CombatClub Commander Bipod review

Commander
Bipod
Review
by Arnie

Stock
Specifications
RRP 55USD
Manufacturer
CombatClub
Fits Any
standard M4/16 bayonet mount


You
may remember the news post not so long ago about the new Commander
bipods.

“…Commander
is launching 2 types of new bipods for M16 series and Rifle.
Each
bipod is come with a quick release adaptor. The price for each
type of
bipod is US$55. For order, please email to combatclub_net@hotmail.com…”

William, (CombatClub)

The
bipods are available for both standard rifles and the M16/4
series. The one that I am reviewing here is for the M16
series.

The
accessory consists of two parts a swivel mount and the bipod
itself. The swivel mount fits to the rifle and in turn the bipod
fits to that. For anyone familiar with real firearms this bipod
is effectively a copy of the Harris bipod system, although the
upper mount is slightly different.

Fitting:
Fitting is simple really depress the clamp on the back of the
mount slide onto the bayonet lug and release.

Features:
There’s quite a lot to your average bipod…


  • Movement – The bipod can easily tilt and swivel when folded out,
    allowing for adjustments in aim once deployed.


  • Leg length – The legs are extendable in ‘notched’ adjustments.
    Simply pull the legs out to extend, and compress the latch to
    slide the leg back to it’s original length. The legs can almost
    double in length if needed.


  • Rubber feet – The feet on the bipod have some hard rubber covers
    over them. The rubber is unlikely to wear away quickly and allows
    for a secure base to aim from, particularly on hard surfaces such
    as concrete or brick.

  • Folding – The bipod can fold and lock either way, so depending
    on how you like things to look, or simply for ergonomic reasons,
    you can fold the bipod forward or backwards.

 


  • Detachable mount – the mount can be easily detached from the mount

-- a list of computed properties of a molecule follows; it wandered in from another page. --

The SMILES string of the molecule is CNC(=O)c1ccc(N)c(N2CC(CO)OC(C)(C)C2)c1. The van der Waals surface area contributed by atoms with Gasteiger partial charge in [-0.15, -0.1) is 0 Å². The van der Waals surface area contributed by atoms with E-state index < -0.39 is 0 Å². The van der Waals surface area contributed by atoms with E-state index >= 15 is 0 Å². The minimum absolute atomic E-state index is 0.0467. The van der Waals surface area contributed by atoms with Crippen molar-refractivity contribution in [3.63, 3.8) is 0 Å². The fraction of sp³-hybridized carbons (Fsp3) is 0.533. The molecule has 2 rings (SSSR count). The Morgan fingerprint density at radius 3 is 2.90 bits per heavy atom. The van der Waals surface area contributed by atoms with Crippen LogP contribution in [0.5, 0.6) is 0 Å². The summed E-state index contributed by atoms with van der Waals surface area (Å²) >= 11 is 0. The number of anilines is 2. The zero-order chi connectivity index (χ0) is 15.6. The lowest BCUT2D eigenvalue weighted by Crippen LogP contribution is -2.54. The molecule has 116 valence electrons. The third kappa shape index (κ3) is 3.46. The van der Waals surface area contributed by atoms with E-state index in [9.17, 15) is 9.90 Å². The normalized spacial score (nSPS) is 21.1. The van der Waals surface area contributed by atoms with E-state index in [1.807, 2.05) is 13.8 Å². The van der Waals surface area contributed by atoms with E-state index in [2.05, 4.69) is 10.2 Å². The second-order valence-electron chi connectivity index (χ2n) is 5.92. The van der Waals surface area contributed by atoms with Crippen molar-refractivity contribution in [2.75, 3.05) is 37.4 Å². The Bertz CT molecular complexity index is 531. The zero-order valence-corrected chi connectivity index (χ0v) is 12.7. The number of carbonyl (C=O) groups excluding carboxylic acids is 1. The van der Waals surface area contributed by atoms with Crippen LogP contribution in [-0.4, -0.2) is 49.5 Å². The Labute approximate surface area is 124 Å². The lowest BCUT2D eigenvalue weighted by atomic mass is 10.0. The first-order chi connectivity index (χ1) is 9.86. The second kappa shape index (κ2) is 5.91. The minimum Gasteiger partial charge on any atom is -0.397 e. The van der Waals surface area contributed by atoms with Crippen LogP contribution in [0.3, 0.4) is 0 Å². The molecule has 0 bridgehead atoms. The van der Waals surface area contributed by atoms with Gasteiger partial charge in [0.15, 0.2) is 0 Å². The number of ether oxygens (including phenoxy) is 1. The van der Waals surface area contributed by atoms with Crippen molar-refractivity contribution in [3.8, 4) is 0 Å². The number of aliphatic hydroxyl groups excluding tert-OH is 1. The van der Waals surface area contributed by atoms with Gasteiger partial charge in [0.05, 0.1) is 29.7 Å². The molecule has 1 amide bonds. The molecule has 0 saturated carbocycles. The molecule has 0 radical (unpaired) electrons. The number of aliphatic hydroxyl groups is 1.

should the bipod need to be quickly stored away.

Use:
To use the bipod (from the folded position), simply grab the
legs and fold them down, as you do so the legs will spring apart.

To return
the bipod to its folded position, grip the legs together and
pull the bipod either forwards or backwards.

To extend
the legs, simply pull the down in the desired direction, each
‘click’ signifies a secure point to leave the leg at. To slide
the legs back simply press the latch down at the end away from
the legs and push the leg foot upwards.

Field
tested:
Two minor niggles become apparent when the bipod
was taken out for field testing. One is that the bipod is rather
loose on the bayonet mount. There’s a fair bit of play both
up and down and to the left and right. I thought this might
just be down to the differences between CA and TM mounts, but
found the same problem with the bipod fitted to an M733. Fixing
the problem should be possible with some minor work if it worries
you.

The
other minor niggle was the fact that the securing bolt that
runs through the main hinge of the bipod comes undone very easily.
This needs securing with some red loctite before it’s taken
out into the field, otherwise you risk loosing vital parts to
the bipod.

Despite
being dragged by me over the plains, the bipod never fell off
or deployed itself without asking. Even folded backwards the
bipod was fairly comfortable to fold over extended periods.

Here
on the CA M15 the bipod does not get in the way of the front
sling mount as on the CA version the front mount sling is on
the side. If you have a sling mount underneath I would recommend
moving to a side mounted sling point to avoid getting your sling
tied up with the bipod.

Conclusion:
Well I don’t tend to use the bipod myself as a platform to fire
from (that’s just my personal preference), but it does allow
me to stand the rifle down out of the mud, and it makes life
much easier if you need to keep aim in a singular direction
for an extended period of time.

The
bipod is well built, despite the upper mount being somewhat
wobbly, it is secure and not likely to fall off even in the
most extreme conditions. As with any Airsoft gear it needs a
bit of loctite before being taken out on exercise.

At 55USD
each it’s very cheap, and being full metal and of a decent build
quality I can’t help but recommend it.

External
Links:
CombatClub

Site
links:
TBA

Comment
on this review in the forums


Last
modified:
Wednesday, July 2, 2003 8:42 PM
Copyright 2003 ArniesAirsoft




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